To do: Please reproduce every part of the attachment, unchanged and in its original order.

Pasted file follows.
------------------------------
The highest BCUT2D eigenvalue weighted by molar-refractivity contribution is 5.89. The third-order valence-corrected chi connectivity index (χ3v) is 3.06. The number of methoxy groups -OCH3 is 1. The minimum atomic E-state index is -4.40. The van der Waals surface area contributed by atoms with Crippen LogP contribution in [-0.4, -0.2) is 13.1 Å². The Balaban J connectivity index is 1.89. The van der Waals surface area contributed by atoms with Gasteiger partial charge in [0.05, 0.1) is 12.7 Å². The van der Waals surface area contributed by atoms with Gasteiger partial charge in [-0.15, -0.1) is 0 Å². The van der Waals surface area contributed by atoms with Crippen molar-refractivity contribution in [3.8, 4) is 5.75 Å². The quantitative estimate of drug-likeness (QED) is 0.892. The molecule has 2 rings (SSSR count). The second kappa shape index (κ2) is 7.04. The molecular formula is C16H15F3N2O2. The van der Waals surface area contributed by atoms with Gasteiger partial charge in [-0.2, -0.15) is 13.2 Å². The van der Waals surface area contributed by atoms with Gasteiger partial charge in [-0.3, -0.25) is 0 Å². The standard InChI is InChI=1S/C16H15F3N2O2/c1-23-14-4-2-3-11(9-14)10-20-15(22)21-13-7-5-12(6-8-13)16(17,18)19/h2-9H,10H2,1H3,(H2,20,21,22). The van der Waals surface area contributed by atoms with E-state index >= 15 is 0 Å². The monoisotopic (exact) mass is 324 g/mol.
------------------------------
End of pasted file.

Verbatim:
The highest BCUT2D eigenvalue weighted by molar-refractivity contribution is 5.89. The third-order valence-corrected chi connectivity index (χ3v) is 3.06. The number of methoxy groups -OCH3 is 1. The minimum atomic E-state index is -4.40. The van der Waals surface area contributed by atoms with Crippen LogP contribution in [-0.4, -0.2) is 13.1 Å². The Balaban J connectivity index is 1.89. The van der Waals surface area contributed by atoms with Gasteiger partial charge in [0.05, 0.1) is 12.7 Å². The van der Waals surface area contributed by atoms with Gasteiger partial charge in [-0.15, -0.1) is 0 Å². The van der Waals surface area contributed by atoms with Crippen molar-refractivity contribution in [3.8, 4) is 5.75 Å². The quantitative estimate of drug-likeness (QED) is 0.892. The molecule has 2 rings (SSSR count). The second kappa shape index (κ2) is 7.04. The molecular formula is C16H15F3N2O2. The van der Waals surface area contributed by atoms with Gasteiger partial charge in [-0.2, -0.15) is 13.2 Å². The van der Waals surface area contributed by atoms with Gasteiger partial charge in [-0.3, -0.25) is 0 Å². The standard InChI is InChI=1S/C16H15F3N2O2/c1-23-14-4-2-3-11(9-14)10-20-15(22)21-13-7-5-12(6-8-13)16(17,18)19/h2-9H,10H2,1H3,(H2,20,21,22). The van der Waals surface area contributed by atoms with E-state index >= 15 is 0 Å². The monoisotopic (exact) mass is 324 g/mol.